World War II veteran Edward Carter will celebrate a century of life on Tuesday – Reuters

WWII vet Edward Carter will celebrate a century of life on Tuesday

Posted at 9:46 am on Sunday, October 2, 2022

A local WWII veteran will soon be celebrating a century of life.

Edward Carter was born in a cabin on the family farm four miles north of Roanoke in rural Jeff Davis Parish on October 4, 1922, but now resides at the Southwest Louisiana Veterans Home not far from the small town where he grew up.

Carter and his older brother, James, were raised on the farm where their father grew rice, a garden, and raised cattle, and their mother raised turkeys, guineas, and chickens.

“I had to lift the dairy cows,” Carter said. “My dad milked them, but I had to lift them up and get them ready for milking.”

He collected eggs and cleaned the chicken coop to earn a penny a week. He spent the money on “soda pops” and watching westerns starring Buck Jones and Gene Autry every Saturday when he accompanied his mother to Jennings to sell her chickens and eggs.

“I remember the shopkeeper telling my mom that chickens always sold better when the races were in New Orleans,” he said, adding that people didn’t have freezers outside. time and had to buy the live chickens.

Most families had 50 pounds of ice delivered once a week to keep food and milk cool, he said.

Carter, who received a pacemaker in January, said her secret to a long life is to walk, eat a healthy diet and get good care from her doctors.

“They are the reason I am alive today,” he said. “I’ve lived a great life and the way it turned out, you couldn’t ask for more.”

Carter was drafted into the military in 1942 at age 20 while attending Southwestern Louisiana Industrial Institute (SLI), now the University of Louisiana at Lafayette, and served in World War II. . He was discharged from his position in 1946 at the age of 23 and returned to Roanoke to farm rice for a year before returning to college to earn a degree in business administration and accounting.

While in the military, Carter received basic training at Camp Wolters in Mineral Wells, Texas. He sailed to the UK aboard the Queen Elizabeth, landing in Scotland in June 1942 before boarding a train for Salisbury, England, where he served.

“There were 15,000 people on the boat,” he recalls. “You slept on deck and had a bed every other night.”

He also remembers that the ship was zigzagging so that the German submarines couldn’t find the ship.

While in Salisbury, Carter was assigned to guard prisoners until someone threw something into the fire, causing an explosion that injured his eye, nearly costing him his sight.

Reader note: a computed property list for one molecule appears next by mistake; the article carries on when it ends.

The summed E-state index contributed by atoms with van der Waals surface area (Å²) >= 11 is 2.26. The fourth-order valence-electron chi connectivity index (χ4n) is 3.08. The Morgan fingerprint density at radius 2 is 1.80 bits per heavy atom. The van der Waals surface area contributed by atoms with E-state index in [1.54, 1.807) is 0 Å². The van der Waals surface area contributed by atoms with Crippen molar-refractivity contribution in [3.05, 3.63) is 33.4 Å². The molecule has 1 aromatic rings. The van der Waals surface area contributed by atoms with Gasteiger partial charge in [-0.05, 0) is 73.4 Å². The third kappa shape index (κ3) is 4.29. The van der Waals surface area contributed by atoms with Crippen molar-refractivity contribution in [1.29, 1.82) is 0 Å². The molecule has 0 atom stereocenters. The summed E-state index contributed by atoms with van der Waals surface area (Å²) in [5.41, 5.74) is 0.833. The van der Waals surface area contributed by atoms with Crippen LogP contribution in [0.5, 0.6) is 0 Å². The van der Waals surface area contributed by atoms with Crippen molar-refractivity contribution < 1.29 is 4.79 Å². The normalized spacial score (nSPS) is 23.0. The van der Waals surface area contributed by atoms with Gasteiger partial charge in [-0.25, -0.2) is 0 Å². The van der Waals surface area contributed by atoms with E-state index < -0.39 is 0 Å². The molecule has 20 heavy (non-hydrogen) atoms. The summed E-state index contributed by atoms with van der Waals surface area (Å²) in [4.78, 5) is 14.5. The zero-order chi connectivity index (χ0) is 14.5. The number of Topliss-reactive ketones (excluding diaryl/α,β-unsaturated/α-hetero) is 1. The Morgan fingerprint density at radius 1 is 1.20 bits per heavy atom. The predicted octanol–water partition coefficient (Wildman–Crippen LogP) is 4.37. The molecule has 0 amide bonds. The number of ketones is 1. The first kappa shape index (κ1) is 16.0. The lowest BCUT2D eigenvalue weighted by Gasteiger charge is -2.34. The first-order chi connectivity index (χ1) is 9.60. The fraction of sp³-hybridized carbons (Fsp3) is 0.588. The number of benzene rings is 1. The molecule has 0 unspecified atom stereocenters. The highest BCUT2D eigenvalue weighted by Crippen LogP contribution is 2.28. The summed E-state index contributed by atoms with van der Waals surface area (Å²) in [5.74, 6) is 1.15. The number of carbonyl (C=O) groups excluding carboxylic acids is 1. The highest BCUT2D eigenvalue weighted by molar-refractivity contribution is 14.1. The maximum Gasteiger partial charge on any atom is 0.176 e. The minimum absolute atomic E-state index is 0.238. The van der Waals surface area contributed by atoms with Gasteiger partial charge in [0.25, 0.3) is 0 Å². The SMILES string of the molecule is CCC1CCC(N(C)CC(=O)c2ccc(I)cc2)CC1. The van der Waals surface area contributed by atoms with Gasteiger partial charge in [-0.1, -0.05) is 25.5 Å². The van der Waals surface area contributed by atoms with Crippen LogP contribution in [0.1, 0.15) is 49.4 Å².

“They sent me to the field hospital with the idea of ​​gouging out my eyes,” he said. “Then they took me to the hospital where a doctor in Boston, Mass. said he could save my eye so I didn’t need to have a glass eye.”

After recovering, he was reassigned to work at what is now Brooke Army Medical Center at Fort Sam Houston, Texas, where he served for two and a half years. He also trained at Fitzsimons General Hospital in Denver, Colorado before returning to Fort Sam Houston.

His older brother James, who served overseas and was wounded in Germany.

Carter was at home when Pearl Harbor was bombed on December 7, 1941, dragging the United States into World War II.

“Everyone said where the hell Pearl Harbor was,” he recalled after hearing the news of the attack. “They had never heard of it.”

But the American people were ready to join the military and fight for their country, he said.

“The American people have never been more united,” he said. “There was an all-out effort by the American people who won the war.”

After serving his country, Carter returned home to complete his college education and worked for the gas company in Houma where he married the love of his life Lydia Erbelding, a teacher from Johnson Bayou. The couple moved to Lake Charles and were married for 56 years until Lydia died in 2008.

They had two sons, Richard and Frederick and a daughter, Bessie, 8 grandchildren and 10 great-grandchildren.

“The most important thing in my life was marrying Lydia and the kids,” Carter said. “It’s my whole life. Without my children, I would be nothing.

Carter appreciates the excellent care he receives at the Southwest Louisiana Veterans Home and the prayers and visitation from his home church, Trinity Baptist in Lake Charles. He is scheduled to celebrate his 100th birthday on Tuesday with veterans and staff at the home as well as his family.

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